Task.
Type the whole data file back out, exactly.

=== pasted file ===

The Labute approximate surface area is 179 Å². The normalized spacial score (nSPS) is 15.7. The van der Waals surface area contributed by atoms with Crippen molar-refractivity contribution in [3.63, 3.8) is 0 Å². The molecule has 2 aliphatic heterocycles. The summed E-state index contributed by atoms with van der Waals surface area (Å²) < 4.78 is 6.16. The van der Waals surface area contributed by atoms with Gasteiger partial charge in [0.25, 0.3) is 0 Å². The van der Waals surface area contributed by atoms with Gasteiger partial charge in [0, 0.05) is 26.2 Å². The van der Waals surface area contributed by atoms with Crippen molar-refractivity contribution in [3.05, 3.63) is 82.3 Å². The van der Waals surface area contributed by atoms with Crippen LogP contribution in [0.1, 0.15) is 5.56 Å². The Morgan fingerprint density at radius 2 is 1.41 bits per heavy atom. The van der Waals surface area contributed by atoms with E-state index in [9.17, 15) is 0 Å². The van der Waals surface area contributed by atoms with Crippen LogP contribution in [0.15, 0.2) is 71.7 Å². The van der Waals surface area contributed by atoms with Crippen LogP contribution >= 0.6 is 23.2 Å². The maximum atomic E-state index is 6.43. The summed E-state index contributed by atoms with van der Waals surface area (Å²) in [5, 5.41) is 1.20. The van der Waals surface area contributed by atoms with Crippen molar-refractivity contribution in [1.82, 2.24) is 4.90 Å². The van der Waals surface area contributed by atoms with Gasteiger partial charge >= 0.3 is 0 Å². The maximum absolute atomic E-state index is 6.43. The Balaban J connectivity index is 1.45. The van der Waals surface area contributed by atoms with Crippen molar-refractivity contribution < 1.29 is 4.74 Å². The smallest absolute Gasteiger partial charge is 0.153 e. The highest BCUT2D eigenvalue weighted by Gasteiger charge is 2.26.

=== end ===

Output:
The Labute approximate surface area is 179 Å². The normalized spacial score (nSPS) is 15.7. The van der Waals surface area contributed by atoms with Crippen molar-refractivity contribution in [3.63, 3.8) is 0 Å². The molecule has 2 aliphatic heterocycles. The summed E-state index contributed by atoms with van der Waals surface area (Å²) < 4.78 is 6.16. The van der Waals surface area contributed by atoms with Gasteiger partial charge in [0.25, 0.3) is 0 Å². The van der Waals surface area contributed by atoms with Gasteiger partial charge in [0, 0.05) is 26.2 Å². The van der Waals surface area contributed by atoms with Crippen molar-refractivity contribution in [3.05, 3.63) is 82.3 Å². The van der Waals surface area contributed by atoms with Crippen LogP contribution in [0.1, 0.15) is 5.56 Å². The Morgan fingerprint density at radius 2 is 1.41 bits per heavy atom. The van der Waals surface area contributed by atoms with E-state index in [9.17, 15) is 0 Å². The van der Waals surface area contributed by atoms with Crippen LogP contribution in [0.15, 0.2) is 71.7 Å². The van der Waals surface area contributed by atoms with Crippen LogP contribution >= 0.6 is 23.2 Å². The maximum atomic E-state index is 6.43. The summed E-state index contributed by atoms with van der Waals surface area (Å²) in [5, 5.41) is 1.20. The van der Waals surface area contributed by atoms with Crippen molar-refractivity contribution in [1.82, 2.24) is 4.90 Å². The van der Waals surface area contributed by atoms with Gasteiger partial charge >= 0.3 is 0 Å². The maximum absolute atomic E-state index is 6.43. The Balaban J connectivity index is 1.45. The van der Waals surface area contributed by atoms with Crippen molar-refractivity contribution < 1.29 is 4.74 Å². The smallest absolute Gasteiger partial charge is 0.153 e. The highest BCUT2D eigenvalue weighted by Gasteiger charge is 2.26.